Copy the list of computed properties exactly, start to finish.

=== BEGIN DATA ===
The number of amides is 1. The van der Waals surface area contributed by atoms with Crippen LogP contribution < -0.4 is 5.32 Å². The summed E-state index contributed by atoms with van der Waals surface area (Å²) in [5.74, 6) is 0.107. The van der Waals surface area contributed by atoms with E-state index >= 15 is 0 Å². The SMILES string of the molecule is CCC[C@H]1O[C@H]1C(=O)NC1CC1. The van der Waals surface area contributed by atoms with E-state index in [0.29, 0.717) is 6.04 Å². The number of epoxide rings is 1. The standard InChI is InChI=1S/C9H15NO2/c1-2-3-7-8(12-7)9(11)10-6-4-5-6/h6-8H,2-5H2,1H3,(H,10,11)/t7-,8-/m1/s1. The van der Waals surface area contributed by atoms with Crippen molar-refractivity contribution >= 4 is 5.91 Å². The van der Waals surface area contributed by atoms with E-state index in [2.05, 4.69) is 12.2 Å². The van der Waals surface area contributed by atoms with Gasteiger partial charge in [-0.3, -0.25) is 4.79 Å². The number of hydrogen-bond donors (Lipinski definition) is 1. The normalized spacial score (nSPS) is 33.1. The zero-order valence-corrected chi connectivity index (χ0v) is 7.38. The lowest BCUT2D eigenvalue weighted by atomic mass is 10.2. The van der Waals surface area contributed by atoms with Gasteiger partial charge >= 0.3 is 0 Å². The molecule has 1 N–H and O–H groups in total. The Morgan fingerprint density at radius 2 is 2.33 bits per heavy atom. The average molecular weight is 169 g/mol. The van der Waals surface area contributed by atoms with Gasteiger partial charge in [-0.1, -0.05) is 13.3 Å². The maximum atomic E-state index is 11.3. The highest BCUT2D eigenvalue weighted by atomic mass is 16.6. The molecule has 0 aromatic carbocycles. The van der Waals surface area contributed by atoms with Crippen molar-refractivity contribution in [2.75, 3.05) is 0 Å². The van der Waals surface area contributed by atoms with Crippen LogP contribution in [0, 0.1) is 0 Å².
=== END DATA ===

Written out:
The number of amides is 1. The van der Waals surface area contributed by atoms with Crippen LogP contribution < -0.4 is 5.32 Å². The summed E-state index contributed by atoms with van der Waals surface area (Å²) in [5.74, 6) is 0.107. The van der Waals surface area contributed by atoms with E-state index >= 15 is 0 Å². The SMILES string of the molecule is CCC[C@H]1O[C@H]1C(=O)NC1CC1. The van der Waals surface area contributed by atoms with E-state index in [0.29, 0.717) is 6.04 Å². The number of epoxide rings is 1. The standard InChI is InChI=1S/C9H15NO2/c1-2-3-7-8(12-7)9(11)10-6-4-5-6/h6-8H,2-5H2,1H3,(H,10,11)/t7-,8-/m1/s1. The van der Waals surface area contributed by atoms with Crippen molar-refractivity contribution >= 4 is 5.91 Å². The van der Waals surface area contributed by atoms with E-state index in [2.05, 4.69) is 12.2 Å². The van der Waals surface area contributed by atoms with Gasteiger partial charge in [-0.3, -0.25) is 4.79 Å². The number of hydrogen-bond donors (Lipinski definition) is 1. The normalized spacial score (nSPS) is 33.1. The zero-order valence-corrected chi connectivity index (χ0v) is 7.38. The lowest BCUT2D eigenvalue weighted by atomic mass is 10.2. The van der Waals surface area contributed by atoms with Gasteiger partial charge >= 0.3 is 0 Å². The molecule has 1 N–H and O–H groups in total. The Morgan fingerprint density at radius 2 is 2.33 bits per heavy atom. The average molecular weight is 169 g/mol. The van der Waals surface area contributed by atoms with Gasteiger partial charge in [-0.1, -0.05) is 13.3 Å². The maximum atomic E-state index is 11.3. The highest BCUT2D eigenvalue weighted by atomic mass is 16.6. The molecule has 0 aromatic carbocycles. The van der Waals surface area contributed by atoms with Crippen molar-refractivity contribution in [2.75, 3.05) is 0 Å². The van der Waals surface area contributed by atoms with Crippen LogP contribution in [0, 0.1) is 0 Å².